At least two people have been killed and four others wounded in a grenade attack on a mosque in the southern Philippines, local officials say.
The attack in Zamboanga city took place in the early hours of Wednesday, just days after deadly twins in a Roman Catholic cathedral on a nearby island and a voice supporting a wider Muslim autonomy in Mindanao, the country's volatile southern region.
"A grenade was stumbled inside a mosque that killed two people and injured another four," said regional military spokesman, Shutterman Gerry Besana, to the AFP news agency for the Zamboanga attack.
The victims were allegedly sleeping inside the mosque at the time of attack, which immediately condemned local officials [1
"We encourage people of all faiths … to come together to pray for peace."
The Ulama Council of the Zamboanga Peninsula condemned what it called a "devilish, irrational and inhuman action" and urged people to be vigilant.  There were no immediate claims for damages.
The military called for agreement among Mindanao communities and urged the public to refrain from speculation on social media that could spread misinformation.
Regional task force commander Colonel Leonel Nicolas stressed the incident was "not a recurring act" for the church bombing three days before.
The country was alerted to two explosions during a Sunday church service at Our Lady Cathedral of Mount Carmel in Jolo town, Sulu province, killing at least 21 people and wounding more than 100 others
The Islamic State of Iraq and The Levant (ISIL, also known as the ISIS) group claimed responsibility for the cathedral blast, one of the worst cases of violence in the Philippines restive south.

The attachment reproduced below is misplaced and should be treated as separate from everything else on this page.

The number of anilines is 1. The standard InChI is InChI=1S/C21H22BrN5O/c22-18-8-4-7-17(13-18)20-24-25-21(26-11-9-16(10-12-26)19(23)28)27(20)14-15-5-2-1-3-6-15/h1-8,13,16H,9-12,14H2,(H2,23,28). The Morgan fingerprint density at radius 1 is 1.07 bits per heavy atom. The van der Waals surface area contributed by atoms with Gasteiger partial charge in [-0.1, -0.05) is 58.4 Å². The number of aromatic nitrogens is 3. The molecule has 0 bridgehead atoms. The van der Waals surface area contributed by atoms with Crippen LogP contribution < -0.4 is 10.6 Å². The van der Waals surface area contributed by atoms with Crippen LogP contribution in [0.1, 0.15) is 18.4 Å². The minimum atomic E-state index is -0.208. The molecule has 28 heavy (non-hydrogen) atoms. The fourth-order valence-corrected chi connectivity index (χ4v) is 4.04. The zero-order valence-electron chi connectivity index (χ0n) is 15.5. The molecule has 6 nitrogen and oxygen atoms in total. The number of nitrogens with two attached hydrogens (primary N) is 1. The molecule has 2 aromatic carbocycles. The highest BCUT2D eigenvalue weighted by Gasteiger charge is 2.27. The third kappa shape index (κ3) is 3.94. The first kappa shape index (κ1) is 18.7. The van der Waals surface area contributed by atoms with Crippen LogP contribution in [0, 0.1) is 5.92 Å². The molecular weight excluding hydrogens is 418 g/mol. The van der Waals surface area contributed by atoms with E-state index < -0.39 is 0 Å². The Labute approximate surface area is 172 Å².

President Rodrigo Duterte owed Abu Sayyaf, a domestic armed group who has promised faith in ISIL and has carried out bombings, kidnappings and beheading in Mindanao to carry out the church bombing.  "No one, but no one, could continue this kind of terrorism in this area," he said this week during a visit to the region.
TABLE OF CONTENTS: Can there be peace in the southern Philippines? (24:35)
The events follow a successful and peaceful January 21 referendum that overwhelmingly approved autonomy for the estimated five million inhabitants of predominantly Muslim parts of Mindanao.
It followed a decades long separatist battle that has killed at least 120,000 people.
Muslims are a minority in the predominantly Catholic Filipinos and represent about a quarter of the population of the Mindanao region.
Sectoral violence does not often occur there and the self-government plan, which aims to solve chronic poverty, underdevelopment and violence, is largely supported by the Filipinos nationwide.
Al Jazeera and news agencies